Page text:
3. 3. of legislation that would continue the extremely im- portant Carl Moyer and AB 923 incentive funding pro- grams that are currently funding the replacement of trac- tors and loaders in the San Joaquin Valley. WAPA was a major player in these two bills, as many of our members have taken advantage of these critical incentive programs to upgrade their tractors and loaders! AB 8 is currently sitting on the Governor’s Desk awaiting his signature. 2013 Legislative Summary Report – Part 1 The California State Legislature has now adjourned the first year of the 2013-2014 Legislative Session. Below is a summary of the bills that WAPA was tracking or involved in, but that did not reach the Governor’s desk.  AB 69 (Perea): Groundwater: drinking water: Nitrate at Risk Fund Summary: Would charge a fee on fertilizers to fund the Ni- trate at Risk Fund, which would be used for loans or grants to water systems in high-nitrate-at-risk areas. This bill is in the second house (Senate) and will be eligible for a policy hearing in January.  AB 145 (Perea): State Water Resources Control Board: drinking water Summary: Would transfer the duties and responsibilities of the California Safe Drinking Water Act to the State Water Re- sources Control Board. This bill remains in the Senate Appro- priations Committee on the Suspense File.  AB 976 (Atkins): Coastal resources: California Coastal Act of 1976: enforcement: penalties Summary: Would allow the California Coastal Commission to impose fines on any person who violates the Coastal Act. This bill was defeated twice on the Assembly Floor on a 36-32 vote and a 34-30 vote. WAPA opposed.  AB 1330 (Perez): Environmental Justice Summary: Would establish a list of environmental justice com- munities by identifying the top 15% of communities in the state that are disproportionately impacted by environmental hazards. This bill was moved to the Senate Inactive File. In January, it will be eligible for removal from the Inactive File and a Senate Floor vote, pending any committee hearings. It will also require an Assembly concurrence vote. WAPA op- posed.  SB 11 (Pavley): Alternative fuel and vehicle technologies: funding programs Summary: Would extend the sunset on programs at the Cali- fornia Air Resources Board, including the Carl Moyer program. This bill never received a concurrence vote in the Senate. The identical bill, AB 8, awaits the Governor’s signature, which he has indicated he will sign. WAPA supported this legislation.  SB 25 (Steinberg): Agricultural labor relations: contract dispute resolution Summary: Would require mandatory mediation during collec- tive bargaining negotiations at any point during a collective bargaining agreement, provided the labor organization de- clared it had made itself available to meet and bargain. This bill was moved to the Senate Inactive File prior to a concur- rence vote. The bill will be eligible for removal from the Inac- tive File in January, when it can immediately receive a concur- rence vote and head to the Governor. WAPA opposes.  SB 42 (Wolk): Safe Drinking Water, Water Quality, and Flood Protection Act of 2014 Summary: Would repeal the water bond currently submitted for the November 4, 2014 statewide general election. Would instead place a $6.475 billion water bond on the ballot for the same election. This bill is a result of the Assembly Water Work- ing Group and remains in the Assembly where it awaits a poli- cy committee hearing. The Legislature has until June to make changes to the November 2014 ballot measures, so work on this bill will likely resume during the interim and in January when the Legislature returns. WAPA is closely monitoring this legislation.  SB 691 (Hancock): Non-vehicular air pollution control: penalties Summary: Would increase the penalties tenfold for violations to Title V of the Clean Air Act where the discharge results in a severe disruption to the community, the discharge contains or includes one or more toxic air contaminants, and 100 or more people are exposed to the discharge. This bill was moved to the Assembly Inactive File prior to receiving an Assembly Floor vote. The bill will be eligible for an Assembly vote in January and, if it passes, will need to return to the Senate for a concur- rence vote. WAPA opposes this bill. We will provide you another update in November sum- marizing the actions taken by the Governor on the bills Processors Monthly—Page 2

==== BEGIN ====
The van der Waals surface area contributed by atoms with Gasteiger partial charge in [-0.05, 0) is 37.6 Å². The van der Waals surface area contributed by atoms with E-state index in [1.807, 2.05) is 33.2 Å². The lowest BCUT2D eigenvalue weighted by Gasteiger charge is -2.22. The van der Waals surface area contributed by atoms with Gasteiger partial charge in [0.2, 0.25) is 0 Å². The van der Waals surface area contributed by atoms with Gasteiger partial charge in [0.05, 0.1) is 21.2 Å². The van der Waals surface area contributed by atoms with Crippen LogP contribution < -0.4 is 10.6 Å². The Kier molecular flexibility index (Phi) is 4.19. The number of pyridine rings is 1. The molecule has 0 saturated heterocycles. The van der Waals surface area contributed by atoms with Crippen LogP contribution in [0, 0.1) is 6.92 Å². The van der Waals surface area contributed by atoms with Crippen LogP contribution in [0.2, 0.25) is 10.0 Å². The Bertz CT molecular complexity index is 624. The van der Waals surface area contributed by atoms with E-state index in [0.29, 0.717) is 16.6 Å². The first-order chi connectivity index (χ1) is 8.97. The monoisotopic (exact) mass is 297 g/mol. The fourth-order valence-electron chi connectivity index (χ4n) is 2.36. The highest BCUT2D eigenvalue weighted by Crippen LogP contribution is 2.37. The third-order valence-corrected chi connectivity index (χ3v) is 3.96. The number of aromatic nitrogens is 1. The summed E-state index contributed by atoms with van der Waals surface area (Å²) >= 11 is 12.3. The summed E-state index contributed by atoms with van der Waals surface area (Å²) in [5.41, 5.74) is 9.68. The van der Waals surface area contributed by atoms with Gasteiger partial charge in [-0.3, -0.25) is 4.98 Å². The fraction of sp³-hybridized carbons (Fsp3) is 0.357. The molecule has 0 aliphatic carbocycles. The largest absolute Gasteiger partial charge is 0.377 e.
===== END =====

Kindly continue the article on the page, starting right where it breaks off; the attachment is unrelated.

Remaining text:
4. 4. sent to him in the last two weeks of the Session. Please do not hesitate to contact us if you have any questions about the bills listed above or any others. WAPA President Isom Testifies at Important Air Pollu- tion Hearing WAPA President/CEO Roger Isom testified on two im- portant items at a recent Governing Board Meeting of the San Joaquin Valley Air Pollution Control District. The first item was the Governing Board’s consideration of the 1 Hour Ozone Attainment Plan. Even though the 1-hour ozone standard has been revoked, it is still in play for the San Joaquin Valley until it meets the standard. This also means that the San Joaquin Valley is paying a $29 million penalty for being in nonattainment. Achieving attain- ment of the 1-hour ozone standard would alleviate that penalty, but would not alleviate the continuing burden of further regulations, as there is a new 8-hour ozone stand- ard which is much more stringent. WAPA testified in sup- port of the attainment plan, which did not contain any further control measures beyond what has already been adopted or scheduled for adoption. This was in opposi- tion to environmentalists who called for more actions and further regulations. WAPA’s President Isom also testified on the impact of the update of the Health Risk Assessment Guidelines by the Office of Health Hazard Assessment (OEHHA). These changes would increase the perceived risk of air emis- sions in California, and could have a major impact on the permitting of sources within California. The proposed revisions would increase risk by 2.3 times in the San Joaquin Valley and as much as 3 times in other areas of the state (SJVAPCD already uses more stringent assump- tions in their risk assessments). Every permit project has a risk assessment conducted on it, and this could truly be Processors Monthly—Page 3 an issue on fumigation permitting in the San Joaquin Val- ley. These risk assessments assume that a person is breathing the maximum emissions 24 hours per day, 7 days per week for 70 years. WAPA opposes the changes and expressed serious concerns at the meeting, citing al- ready overly conservative assumptions in the risk assess- ments that are performed on these projects. The pro- posed changes are supposed to be released by OEHHA sometime later this year or in early 2014. WAPA will be actively opposing the changes, which could result in some tree nut facilities not being able to be permitted at the necessary fumigation rates! PREC Meeting Update: At DPR’s recent Pesticide Registration and Evaluation Committee (PREC) Meeting, several changes to the Air Monitoring Network (AMN) were again discussed. These discussed changes included moving the location of the AMN monitors or sampling more frequently. But most concerning of the proposed changes, were discus- sions about changing the pesticides monitored. Discus- sion ensued about possibly including Sulfuryl Fluoride in the AMN, due to DPR’s assessment of its use, volatility, and toxicity. In addition to changes for the AMN, alterna- tive air monitoring studies in lieu of the AMN were briefly discussed. DPR stated that the AMN is so resource and cost intensive, other alternatives had been set aside. Those alternatives included air monitoring studies of MITC and Chloropicrin. A Senior Environmental Research Scientist spoke to these two alternatives briefly and de- cided to send more information regarding these projects out for PREC members to review before the next sched- uled meeting on November 15, 2013. WAPA will continue to track any changes with DPR’s air monitoring studies and will be involved in DPR’s decision making process ei- ther regarding the 2014 AMN or the two alternatives studies that were briefly discussed. LOOK! For our NEW LOOK! WAPA’s website,, will be updated soon! The update will include a more user friendly interface, RSS feeds for the latest in industry news, and many other important changes. The changes are likely to occur within the next 3-4